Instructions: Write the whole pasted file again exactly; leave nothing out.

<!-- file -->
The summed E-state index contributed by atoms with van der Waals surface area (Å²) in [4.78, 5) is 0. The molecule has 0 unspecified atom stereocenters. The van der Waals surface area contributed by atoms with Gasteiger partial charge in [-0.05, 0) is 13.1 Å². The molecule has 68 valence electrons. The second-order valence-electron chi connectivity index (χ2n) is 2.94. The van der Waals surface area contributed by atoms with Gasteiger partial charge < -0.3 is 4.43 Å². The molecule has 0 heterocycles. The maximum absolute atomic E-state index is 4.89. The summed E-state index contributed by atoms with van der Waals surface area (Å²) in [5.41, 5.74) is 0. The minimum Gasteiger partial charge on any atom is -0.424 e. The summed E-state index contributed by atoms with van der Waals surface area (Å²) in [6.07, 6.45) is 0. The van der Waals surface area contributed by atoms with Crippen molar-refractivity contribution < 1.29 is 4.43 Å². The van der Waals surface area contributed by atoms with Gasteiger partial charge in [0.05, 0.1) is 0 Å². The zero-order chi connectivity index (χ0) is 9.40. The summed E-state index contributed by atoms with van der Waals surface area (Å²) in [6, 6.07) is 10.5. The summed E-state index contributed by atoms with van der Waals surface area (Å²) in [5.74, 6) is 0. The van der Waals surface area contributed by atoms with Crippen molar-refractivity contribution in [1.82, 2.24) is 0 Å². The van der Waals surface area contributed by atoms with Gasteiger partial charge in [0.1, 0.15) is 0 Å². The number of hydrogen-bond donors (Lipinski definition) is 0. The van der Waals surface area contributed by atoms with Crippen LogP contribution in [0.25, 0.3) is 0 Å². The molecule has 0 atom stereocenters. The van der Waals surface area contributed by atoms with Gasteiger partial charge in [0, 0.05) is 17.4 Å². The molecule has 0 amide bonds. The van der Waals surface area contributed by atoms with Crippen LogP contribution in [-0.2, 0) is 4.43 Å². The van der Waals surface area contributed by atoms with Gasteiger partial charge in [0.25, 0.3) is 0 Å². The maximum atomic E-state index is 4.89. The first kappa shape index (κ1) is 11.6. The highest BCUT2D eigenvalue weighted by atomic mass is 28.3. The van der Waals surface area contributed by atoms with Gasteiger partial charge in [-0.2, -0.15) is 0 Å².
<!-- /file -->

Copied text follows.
The summed E-state index contributed by atoms with van der Waals surface area (Å²) in [4.78, 5) is 0. The molecule has 0 unspecified atom stereocenters. The van der Waals surface area contributed by atoms with Gasteiger partial charge in [-0.05, 0) is 13.1 Å². The molecule has 68 valence electrons. The second-order valence-electron chi connectivity index (χ2n) is 2.94. The van der Waals surface area contributed by atoms with Gasteiger partial charge < -0.3 is 4.43 Å². The molecule has 0 heterocycles. The maximum absolute atomic E-state index is 4.89. The summed E-state index contributed by atoms with van der Waals surface area (Å²) in [5.41, 5.74) is 0. The minimum Gasteiger partial charge on any atom is -0.424 e. The summed E-state index contributed by atoms with van der Waals surface area (Å²) in [6.07, 6.45) is 0. The van der Waals surface area contributed by atoms with Crippen molar-refractivity contribution < 1.29 is 4.43 Å². The van der Waals surface area contributed by atoms with Gasteiger partial charge in [0.05, 0.1) is 0 Å². The zero-order chi connectivity index (χ0) is 9.40. The summed E-state index contributed by atoms with van der Waals surface area (Å²) in [6, 6.07) is 10.5. The summed E-state index contributed by atoms with van der Waals surface area (Å²) in [5.74, 6) is 0. The van der Waals surface area contributed by atoms with Crippen molar-refractivity contribution in [1.82, 2.24) is 0 Å². The van der Waals surface area contributed by atoms with Gasteiger partial charge in [0.1, 0.15) is 0 Å². The number of hydrogen-bond donors (Lipinski definition) is 0. The van der Waals surface area contributed by atoms with Crippen LogP contribution in [0.25, 0.3) is 0 Å². The molecule has 0 atom stereocenters. The van der Waals surface area contributed by atoms with Gasteiger partial charge in [0, 0.05) is 17.4 Å². The molecule has 0 amide bonds. The van der Waals surface area contributed by atoms with Crippen LogP contribution in [-0.2, 0) is 4.43 Å². The van der Waals surface area contributed by atoms with Gasteiger partial charge in [0.25, 0.3) is 0 Å². The maximum atomic E-state index is 4.89. The first kappa shape index (κ1) is 11.6. The highest BCUT2D eigenvalue weighted by atomic mass is 28.3. The van der Waals surface area contributed by atoms with Gasteiger partial charge in [-0.2, -0.15) is 0 Å².